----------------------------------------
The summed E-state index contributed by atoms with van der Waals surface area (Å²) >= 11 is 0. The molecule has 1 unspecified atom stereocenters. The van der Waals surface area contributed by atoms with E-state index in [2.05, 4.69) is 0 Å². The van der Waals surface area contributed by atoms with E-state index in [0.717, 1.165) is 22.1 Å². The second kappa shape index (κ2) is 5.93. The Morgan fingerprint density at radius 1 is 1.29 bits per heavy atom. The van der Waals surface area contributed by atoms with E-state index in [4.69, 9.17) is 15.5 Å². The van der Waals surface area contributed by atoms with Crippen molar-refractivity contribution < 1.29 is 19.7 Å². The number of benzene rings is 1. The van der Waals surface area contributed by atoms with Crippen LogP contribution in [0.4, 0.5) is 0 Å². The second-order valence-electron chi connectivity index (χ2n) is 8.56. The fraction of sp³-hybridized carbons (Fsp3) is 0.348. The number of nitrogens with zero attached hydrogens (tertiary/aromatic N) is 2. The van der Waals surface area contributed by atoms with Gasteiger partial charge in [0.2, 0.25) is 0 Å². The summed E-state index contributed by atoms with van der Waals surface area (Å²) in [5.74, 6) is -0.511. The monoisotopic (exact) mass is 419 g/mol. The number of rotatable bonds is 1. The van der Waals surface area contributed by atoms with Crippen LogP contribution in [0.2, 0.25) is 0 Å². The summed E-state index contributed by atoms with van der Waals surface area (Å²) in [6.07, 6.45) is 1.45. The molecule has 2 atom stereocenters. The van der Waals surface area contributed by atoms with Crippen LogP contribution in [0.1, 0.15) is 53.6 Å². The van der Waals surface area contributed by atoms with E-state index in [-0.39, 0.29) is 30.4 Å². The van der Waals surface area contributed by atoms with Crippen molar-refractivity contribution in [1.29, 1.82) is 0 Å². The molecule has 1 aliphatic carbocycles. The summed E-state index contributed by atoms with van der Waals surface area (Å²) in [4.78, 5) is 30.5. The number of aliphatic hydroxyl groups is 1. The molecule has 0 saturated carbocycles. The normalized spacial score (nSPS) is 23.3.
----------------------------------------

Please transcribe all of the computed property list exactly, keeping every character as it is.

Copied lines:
The summed E-state index contributed by atoms with van der Waals surface area (Å²) >= 11 is 0. The molecule has 1 unspecified atom stereocenters. The van der Waals surface area contributed by atoms with E-state index in [2.05, 4.69) is 0 Å². The van der Waals surface area contributed by atoms with E-state index in [0.717, 1.165) is 22.1 Å². The second kappa shape index (κ2) is 5.93. The Morgan fingerprint density at radius 1 is 1.29 bits per heavy atom. The van der Waals surface area contributed by atoms with E-state index in [4.69, 9.17) is 15.5 Å². The van der Waals surface area contributed by atoms with Crippen molar-refractivity contribution < 1.29 is 19.7 Å². The number of benzene rings is 1. The van der Waals surface area contributed by atoms with Crippen LogP contribution in [0.4, 0.5) is 0 Å². The second-order valence-electron chi connectivity index (χ2n) is 8.56. The fraction of sp³-hybridized carbons (Fsp3) is 0.348. The number of nitrogens with zero attached hydrogens (tertiary/aromatic N) is 2. The van der Waals surface area contributed by atoms with Gasteiger partial charge in [0.2, 0.25) is 0 Å². The summed E-state index contributed by atoms with van der Waals surface area (Å²) in [5.74, 6) is -0.511. The monoisotopic (exact) mass is 419 g/mol. The number of rotatable bonds is 1. The van der Waals surface area contributed by atoms with Crippen LogP contribution in [0.2, 0.25) is 0 Å². The summed E-state index contributed by atoms with van der Waals surface area (Å²) in [6.07, 6.45) is 1.45. The molecule has 2 atom stereocenters. The van der Waals surface area contributed by atoms with Crippen LogP contribution in [0.1, 0.15) is 53.6 Å². The van der Waals surface area contributed by atoms with E-state index in [-0.39, 0.29) is 30.4 Å². The van der Waals surface area contributed by atoms with Crippen molar-refractivity contribution in [1.29, 1.82) is 0 Å². The molecule has 1 aliphatic carbocycles. The summed E-state index contributed by atoms with van der Waals surface area (Å²) in [4.78, 5) is 30.5. The number of aliphatic hydroxyl groups is 1. The molecule has 0 saturated carbocycles. The normalized spacial score (nSPS) is 23.3.